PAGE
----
Ontario Rheumatology Association and Private Payers: An update
As many of you know, major changes to the reimbursement of biologics via third party payers have been occurring, with many insurance companies providing group health plans moving to a “prior authorization form” system, similar to the Exceptional Access Programs implemented by many provincial governments. In order to ensure that these changes are being implemented with evidence-based medicine and patient welfare in mind, an Ontario Rheumatology Association committee was struck, which has engaged in ongoing dialogue with 3 of the largest insurance companies. We have presented them with the CRA guidelines for the treatment of Rheumatoid Arthritis, as well as commented on their proposed forms, to try and make their questions rational and appropriate. The insurance companies have, to variable degrees, accepted our comments. They have modified their forms and criteria to, we hope, minimize the difficulties that we and our patients will face nation-wide when all these changes take effect.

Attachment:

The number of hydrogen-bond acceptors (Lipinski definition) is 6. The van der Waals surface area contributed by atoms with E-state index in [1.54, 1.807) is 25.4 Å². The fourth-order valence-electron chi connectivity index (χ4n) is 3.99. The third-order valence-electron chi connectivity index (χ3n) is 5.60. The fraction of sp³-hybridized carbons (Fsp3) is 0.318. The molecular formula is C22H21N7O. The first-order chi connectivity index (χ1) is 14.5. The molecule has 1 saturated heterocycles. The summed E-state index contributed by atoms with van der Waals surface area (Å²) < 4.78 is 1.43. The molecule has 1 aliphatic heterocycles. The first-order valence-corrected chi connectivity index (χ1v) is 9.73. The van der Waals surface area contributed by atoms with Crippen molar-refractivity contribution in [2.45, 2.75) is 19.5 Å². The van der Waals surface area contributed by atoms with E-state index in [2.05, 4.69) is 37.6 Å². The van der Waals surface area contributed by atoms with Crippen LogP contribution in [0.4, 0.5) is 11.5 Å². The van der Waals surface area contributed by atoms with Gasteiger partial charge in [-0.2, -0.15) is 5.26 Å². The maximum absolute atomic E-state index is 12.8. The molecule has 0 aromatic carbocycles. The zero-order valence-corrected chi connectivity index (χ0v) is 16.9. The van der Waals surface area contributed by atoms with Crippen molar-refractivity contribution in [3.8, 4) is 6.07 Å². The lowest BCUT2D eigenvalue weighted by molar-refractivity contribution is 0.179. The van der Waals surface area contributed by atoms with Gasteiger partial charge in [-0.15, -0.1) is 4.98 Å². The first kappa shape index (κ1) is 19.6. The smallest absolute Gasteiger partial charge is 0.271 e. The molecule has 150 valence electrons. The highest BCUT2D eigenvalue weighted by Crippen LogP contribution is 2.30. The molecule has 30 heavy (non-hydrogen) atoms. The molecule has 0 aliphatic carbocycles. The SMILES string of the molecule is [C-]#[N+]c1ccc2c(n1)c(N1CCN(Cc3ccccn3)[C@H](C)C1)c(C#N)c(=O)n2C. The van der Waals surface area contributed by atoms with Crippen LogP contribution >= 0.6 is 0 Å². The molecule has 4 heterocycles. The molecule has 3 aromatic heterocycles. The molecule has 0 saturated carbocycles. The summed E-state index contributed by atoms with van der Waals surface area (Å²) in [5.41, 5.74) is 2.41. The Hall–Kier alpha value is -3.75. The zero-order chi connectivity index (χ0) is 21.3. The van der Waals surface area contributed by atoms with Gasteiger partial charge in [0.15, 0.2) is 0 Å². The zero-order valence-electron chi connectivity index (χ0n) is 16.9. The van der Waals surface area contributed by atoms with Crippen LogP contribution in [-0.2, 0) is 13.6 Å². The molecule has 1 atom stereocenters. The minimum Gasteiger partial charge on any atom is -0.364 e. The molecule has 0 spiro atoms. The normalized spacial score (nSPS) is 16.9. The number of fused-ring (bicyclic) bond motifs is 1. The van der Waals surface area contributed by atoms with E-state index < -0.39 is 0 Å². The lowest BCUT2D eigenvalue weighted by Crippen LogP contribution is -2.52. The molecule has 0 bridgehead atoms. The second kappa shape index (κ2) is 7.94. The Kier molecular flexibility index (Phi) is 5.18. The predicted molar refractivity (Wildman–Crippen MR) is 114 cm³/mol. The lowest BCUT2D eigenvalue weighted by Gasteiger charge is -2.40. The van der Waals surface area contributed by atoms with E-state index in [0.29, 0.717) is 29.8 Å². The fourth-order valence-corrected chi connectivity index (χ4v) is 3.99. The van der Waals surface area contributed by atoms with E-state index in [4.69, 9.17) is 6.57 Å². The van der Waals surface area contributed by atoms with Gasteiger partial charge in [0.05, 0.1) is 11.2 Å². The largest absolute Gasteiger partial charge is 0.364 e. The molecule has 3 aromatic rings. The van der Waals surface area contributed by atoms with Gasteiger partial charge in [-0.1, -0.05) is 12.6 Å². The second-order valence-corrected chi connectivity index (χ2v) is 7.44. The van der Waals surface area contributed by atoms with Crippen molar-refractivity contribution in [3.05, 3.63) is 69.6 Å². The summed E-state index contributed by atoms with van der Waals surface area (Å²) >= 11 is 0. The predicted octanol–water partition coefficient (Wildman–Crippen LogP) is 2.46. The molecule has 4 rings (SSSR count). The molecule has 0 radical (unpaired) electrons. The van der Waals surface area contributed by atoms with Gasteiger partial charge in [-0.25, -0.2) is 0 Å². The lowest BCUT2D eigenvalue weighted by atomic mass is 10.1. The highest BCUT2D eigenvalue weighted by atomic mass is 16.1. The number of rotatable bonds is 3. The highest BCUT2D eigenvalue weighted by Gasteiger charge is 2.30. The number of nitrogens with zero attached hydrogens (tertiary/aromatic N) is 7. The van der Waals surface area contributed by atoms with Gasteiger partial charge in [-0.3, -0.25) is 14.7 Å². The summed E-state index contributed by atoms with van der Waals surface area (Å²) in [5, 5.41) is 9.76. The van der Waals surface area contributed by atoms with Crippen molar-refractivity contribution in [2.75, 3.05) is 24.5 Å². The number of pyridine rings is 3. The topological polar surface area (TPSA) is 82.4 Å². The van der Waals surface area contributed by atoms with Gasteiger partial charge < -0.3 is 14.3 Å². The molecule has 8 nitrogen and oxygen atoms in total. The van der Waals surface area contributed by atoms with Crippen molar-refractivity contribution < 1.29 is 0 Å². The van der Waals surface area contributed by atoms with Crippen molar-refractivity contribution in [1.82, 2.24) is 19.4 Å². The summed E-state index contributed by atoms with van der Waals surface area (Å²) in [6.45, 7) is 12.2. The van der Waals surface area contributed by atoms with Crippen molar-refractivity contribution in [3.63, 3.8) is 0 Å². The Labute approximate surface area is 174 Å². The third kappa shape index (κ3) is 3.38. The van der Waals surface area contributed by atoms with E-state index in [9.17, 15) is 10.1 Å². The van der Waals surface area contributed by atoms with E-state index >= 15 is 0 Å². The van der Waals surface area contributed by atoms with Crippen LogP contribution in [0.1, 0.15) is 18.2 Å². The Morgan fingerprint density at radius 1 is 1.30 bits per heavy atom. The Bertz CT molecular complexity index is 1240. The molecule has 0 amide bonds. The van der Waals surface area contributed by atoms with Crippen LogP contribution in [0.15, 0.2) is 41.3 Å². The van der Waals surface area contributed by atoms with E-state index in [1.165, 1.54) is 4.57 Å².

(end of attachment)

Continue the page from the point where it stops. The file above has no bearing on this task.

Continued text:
The realities of escalating expenditures and increasing prescribing have made the third party payers very aware of the use of biologics for the treatment of rheumatic disease. It may interest you to know that one of the biologic drugs that we frequently use is currently poised to become the world’s biggest-selling drug, with sales that will top more than $9 billion in 2012 and more than $10 billion in 2013. With further biologics in the pipeline, one can understand the insurance companies’ desire to have more control over their use.
Despite our involvement, there will undoubtedly be changes in biologic prescribing that will pose challenges for Canadian rheumatologists and their patients. The ORA plans to maintain an ongoing relationship with the third party payers, and will strive to make the situation as transparent and open as possible as we move forward in this challenging time